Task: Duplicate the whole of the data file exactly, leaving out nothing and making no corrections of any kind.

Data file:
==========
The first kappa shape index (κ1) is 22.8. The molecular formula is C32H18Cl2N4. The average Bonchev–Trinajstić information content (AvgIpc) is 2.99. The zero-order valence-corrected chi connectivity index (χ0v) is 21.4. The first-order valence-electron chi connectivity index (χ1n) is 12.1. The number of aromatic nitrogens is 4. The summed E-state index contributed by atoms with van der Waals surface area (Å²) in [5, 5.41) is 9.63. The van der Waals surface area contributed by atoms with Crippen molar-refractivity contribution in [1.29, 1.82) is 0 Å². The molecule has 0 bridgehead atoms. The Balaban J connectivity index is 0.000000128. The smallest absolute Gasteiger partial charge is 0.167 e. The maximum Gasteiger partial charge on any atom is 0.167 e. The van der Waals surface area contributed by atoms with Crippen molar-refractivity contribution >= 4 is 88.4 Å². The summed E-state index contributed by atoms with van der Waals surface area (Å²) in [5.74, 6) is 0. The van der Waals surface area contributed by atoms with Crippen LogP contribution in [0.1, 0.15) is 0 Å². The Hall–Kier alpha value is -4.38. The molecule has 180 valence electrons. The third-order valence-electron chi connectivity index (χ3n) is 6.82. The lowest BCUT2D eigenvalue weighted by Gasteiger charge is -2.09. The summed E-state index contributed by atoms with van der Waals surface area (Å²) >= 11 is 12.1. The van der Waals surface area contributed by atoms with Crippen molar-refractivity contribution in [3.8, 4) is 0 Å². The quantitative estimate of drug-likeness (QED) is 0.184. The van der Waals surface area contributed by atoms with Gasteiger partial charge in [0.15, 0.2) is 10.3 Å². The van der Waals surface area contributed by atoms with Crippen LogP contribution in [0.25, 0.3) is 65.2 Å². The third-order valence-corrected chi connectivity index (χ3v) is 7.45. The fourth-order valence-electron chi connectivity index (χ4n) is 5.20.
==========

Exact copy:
The first kappa shape index (κ1) is 22.8. The molecular formula is C32H18Cl2N4. The average Bonchev–Trinajstić information content (AvgIpc) is 2.99. The zero-order valence-corrected chi connectivity index (χ0v) is 21.4. The first-order valence-electron chi connectivity index (χ1n) is 12.1. The number of aromatic nitrogens is 4. The summed E-state index contributed by atoms with van der Waals surface area (Å²) in [5, 5.41) is 9.63. The van der Waals surface area contributed by atoms with Crippen molar-refractivity contribution in [1.29, 1.82) is 0 Å². The molecule has 0 bridgehead atoms. The Balaban J connectivity index is 0.000000128. The smallest absolute Gasteiger partial charge is 0.167 e. The maximum Gasteiger partial charge on any atom is 0.167 e. The van der Waals surface area contributed by atoms with Crippen molar-refractivity contribution >= 4 is 88.4 Å². The summed E-state index contributed by atoms with van der Waals surface area (Å²) in [5.74, 6) is 0. The van der Waals surface area contributed by atoms with Crippen LogP contribution in [0.1, 0.15) is 0 Å². The Hall–Kier alpha value is -4.38. The molecule has 180 valence electrons. The third-order valence-electron chi connectivity index (χ3n) is 6.82. The lowest BCUT2D eigenvalue weighted by Gasteiger charge is -2.09. The summed E-state index contributed by atoms with van der Waals surface area (Å²) >= 11 is 12.1. The van der Waals surface area contributed by atoms with Crippen molar-refractivity contribution in [3.8, 4) is 0 Å². The quantitative estimate of drug-likeness (QED) is 0.184. The van der Waals surface area contributed by atoms with Gasteiger partial charge in [0.15, 0.2) is 10.3 Å². The van der Waals surface area contributed by atoms with Crippen LogP contribution in [0.25, 0.3) is 65.2 Å². The third-order valence-corrected chi connectivity index (χ3v) is 7.45. The fourth-order valence-electron chi connectivity index (χ4n) is 5.20.